Software Engineering at Google Lessons Learned from Programming Over Time

Good day, it has been a while since my last post. Have been quite busy at work and home. The holidays are approaching so things might improve somewhat.

In this post I am not going to write code. I am going to let you know about things that called my attention in the past few weeks.

I am currently reading “Software Engineering at Google Lessons Learned from Programming Over Time”, curated by Titus Winters, Tom Monshreck & Hyrum Wright, published by O’Reilly. And yes, it is the book with the pink flamingo on the cover.

I have read about two thirds of the book so far. I tend to read about twenty minutes first thing in the morning and before I go to sleep. By doing so every single day, I have a chance to read, learn, and reflect on the topics at hand. In my opinion, you can get more from a book this way than by reading several straight hours a day. The idea is not to finish the book and go to the next, but to learn from it.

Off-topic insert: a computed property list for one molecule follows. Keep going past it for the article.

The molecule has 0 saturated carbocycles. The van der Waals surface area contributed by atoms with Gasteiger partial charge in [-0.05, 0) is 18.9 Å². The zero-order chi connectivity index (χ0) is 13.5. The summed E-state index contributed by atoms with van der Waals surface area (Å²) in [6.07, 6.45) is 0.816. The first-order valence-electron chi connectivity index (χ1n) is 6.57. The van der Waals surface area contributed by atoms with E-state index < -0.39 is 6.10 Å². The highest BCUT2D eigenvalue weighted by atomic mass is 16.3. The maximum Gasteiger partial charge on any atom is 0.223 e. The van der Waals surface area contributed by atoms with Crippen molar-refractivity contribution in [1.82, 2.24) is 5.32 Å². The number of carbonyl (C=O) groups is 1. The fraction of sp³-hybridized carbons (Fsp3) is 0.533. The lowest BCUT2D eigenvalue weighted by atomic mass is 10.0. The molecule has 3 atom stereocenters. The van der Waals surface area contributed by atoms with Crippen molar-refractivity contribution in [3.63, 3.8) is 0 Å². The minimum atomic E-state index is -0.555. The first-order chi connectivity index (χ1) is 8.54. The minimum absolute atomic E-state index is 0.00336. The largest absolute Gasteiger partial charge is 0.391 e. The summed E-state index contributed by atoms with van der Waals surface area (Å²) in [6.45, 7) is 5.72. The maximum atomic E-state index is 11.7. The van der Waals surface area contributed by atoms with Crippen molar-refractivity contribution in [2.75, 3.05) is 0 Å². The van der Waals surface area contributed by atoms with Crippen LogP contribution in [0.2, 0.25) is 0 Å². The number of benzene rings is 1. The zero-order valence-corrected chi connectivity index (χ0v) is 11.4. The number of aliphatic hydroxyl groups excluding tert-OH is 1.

The book at hand is somewhat different. The book is curated by three people. Each chapter of about twenty pages or so is written by one or two people and edited by one of the curators. As you are reading the book, you can tell the different writing styles of the authors. I do not recall reading a book like this.

The book covers topics of software engineering as seen by the authors of the different chapters. So far I have enjoyed the book. It is always interesting to learn about how companies that developed and maintain such large code bases do it.

In particular what called my attention was chapter 11 Testing Overview. Among several testing topics one classification regarding the size and scope called my attention. The tests are classified as: small, medium, and large. The number of lines is not that important but the scope is. In the small size, one can only use a single process without threads in a single machine. You cannot make use of databases or connect to other computers. I guess one can relate them as a type of unit tests on steroids.